I always answer my phone with a salute and

"Good morning or afternoon or evening or night, Sir or Ma'am or Lady or Gentlemen or scuzed gender"

Politeness costs nothing.
 
Mid 70’s in BAOR the practice of answering the phone and stating your rank was stopped as a “security measure“, you were simply to pick up the phone and state your unit and surname.

One day I had an “incident” whilst on a sortie and on my return had to call RHQ to get an incident number for the required signal to HQAAC. The phone at the other end was answered “2DIV, Jones!” I replied “ah Jones, Sgt Beefer here from 662, pop along to the Adj and get an incident report number please”. To which Jones replied laughing “It’s Colonel Jones actually Sgt Beefer, this is fücking stupid, hang on a mo and I’ll fetch the Adj”

He was a popular CO.
 
You just have to pay attention to how it is said. It is much better to have the phone answered in the manner "A Company, Pte Bloggs speaking, Sir" which give the caller much more information than just "Hello".

Also, note that the word Sir is an add on an means absolutely nothing for the very reason that the receiver has no idea who is calling. It just trips off the tongue and is loaded with nil respect. I doubt any officer/WO places any weight on the first "Sir".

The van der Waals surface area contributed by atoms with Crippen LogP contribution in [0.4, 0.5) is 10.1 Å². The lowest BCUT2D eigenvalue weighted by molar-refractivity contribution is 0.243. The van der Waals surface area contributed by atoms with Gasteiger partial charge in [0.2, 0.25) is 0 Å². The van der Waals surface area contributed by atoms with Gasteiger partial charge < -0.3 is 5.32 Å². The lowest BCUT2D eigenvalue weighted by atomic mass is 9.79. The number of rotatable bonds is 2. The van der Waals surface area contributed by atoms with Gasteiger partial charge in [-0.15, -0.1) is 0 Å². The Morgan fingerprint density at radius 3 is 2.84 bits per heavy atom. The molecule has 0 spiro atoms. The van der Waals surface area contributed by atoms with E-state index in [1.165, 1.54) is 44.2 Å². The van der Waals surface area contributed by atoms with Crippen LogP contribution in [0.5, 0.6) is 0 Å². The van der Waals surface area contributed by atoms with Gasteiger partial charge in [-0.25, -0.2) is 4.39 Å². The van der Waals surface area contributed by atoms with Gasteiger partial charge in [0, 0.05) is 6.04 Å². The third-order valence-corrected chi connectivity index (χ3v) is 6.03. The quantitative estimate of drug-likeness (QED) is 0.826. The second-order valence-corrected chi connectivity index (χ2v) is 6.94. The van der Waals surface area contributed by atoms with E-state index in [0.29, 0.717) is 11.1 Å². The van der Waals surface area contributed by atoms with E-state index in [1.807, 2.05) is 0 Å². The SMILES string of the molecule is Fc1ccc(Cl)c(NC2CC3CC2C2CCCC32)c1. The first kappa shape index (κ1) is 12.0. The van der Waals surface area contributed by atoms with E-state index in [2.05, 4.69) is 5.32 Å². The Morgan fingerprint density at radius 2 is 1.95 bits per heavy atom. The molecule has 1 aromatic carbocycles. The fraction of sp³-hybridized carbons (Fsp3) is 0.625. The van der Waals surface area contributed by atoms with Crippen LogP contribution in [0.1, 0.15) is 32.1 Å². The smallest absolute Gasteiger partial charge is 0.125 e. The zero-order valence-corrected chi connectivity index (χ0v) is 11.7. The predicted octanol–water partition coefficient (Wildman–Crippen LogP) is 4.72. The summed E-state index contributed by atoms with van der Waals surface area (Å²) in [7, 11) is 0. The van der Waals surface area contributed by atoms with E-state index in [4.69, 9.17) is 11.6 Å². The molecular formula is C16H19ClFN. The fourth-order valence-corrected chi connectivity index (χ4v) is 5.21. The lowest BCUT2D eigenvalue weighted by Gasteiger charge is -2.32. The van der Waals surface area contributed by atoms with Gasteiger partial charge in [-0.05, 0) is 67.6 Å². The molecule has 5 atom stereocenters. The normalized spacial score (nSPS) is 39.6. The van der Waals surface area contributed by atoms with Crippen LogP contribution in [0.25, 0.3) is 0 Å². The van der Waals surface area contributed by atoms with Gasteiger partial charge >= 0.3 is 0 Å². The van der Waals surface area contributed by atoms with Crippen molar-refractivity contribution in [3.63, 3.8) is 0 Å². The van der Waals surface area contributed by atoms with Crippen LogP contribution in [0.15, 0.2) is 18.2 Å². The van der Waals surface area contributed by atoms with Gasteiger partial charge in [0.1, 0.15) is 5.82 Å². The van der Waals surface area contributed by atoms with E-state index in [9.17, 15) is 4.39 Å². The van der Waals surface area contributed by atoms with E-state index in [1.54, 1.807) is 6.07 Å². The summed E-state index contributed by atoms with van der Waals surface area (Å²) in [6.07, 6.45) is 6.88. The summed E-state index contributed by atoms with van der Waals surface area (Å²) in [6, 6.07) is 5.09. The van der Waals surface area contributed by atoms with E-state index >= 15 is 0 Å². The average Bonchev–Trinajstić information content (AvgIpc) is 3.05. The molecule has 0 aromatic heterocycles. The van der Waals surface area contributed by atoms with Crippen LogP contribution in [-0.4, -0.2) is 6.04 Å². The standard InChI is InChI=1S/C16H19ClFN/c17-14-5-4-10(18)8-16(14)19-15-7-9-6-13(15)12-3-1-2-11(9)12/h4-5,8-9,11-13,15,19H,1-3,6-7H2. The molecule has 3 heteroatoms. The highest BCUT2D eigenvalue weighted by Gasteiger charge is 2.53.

Whilst in Berlin, the only Bn extension that didn't answer in that fashion was the Int Cell who answered with their extension number and no name. It was a bit of a giveaway.
 
Whilst in Berlin, the only Bn extension that didn't answer in that fashion was the Int Cell who answered with their extension number and no name. It was a bit of a giveaway.
If you dialled the extension surely you would know it.
 

Auld-Yin

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Whilst in Berlin, the only Bn extension that didn't answer in that fashion was the Int Cell who answered with their extension number and no name. It was a bit of a giveaway.
You mean your CO answered the phone with "CO speaking, Sir". I doubt it.

Most officers picked up the phone and used either their job "Company Commander" or just their last name. No "Sir"s were involved at that level :)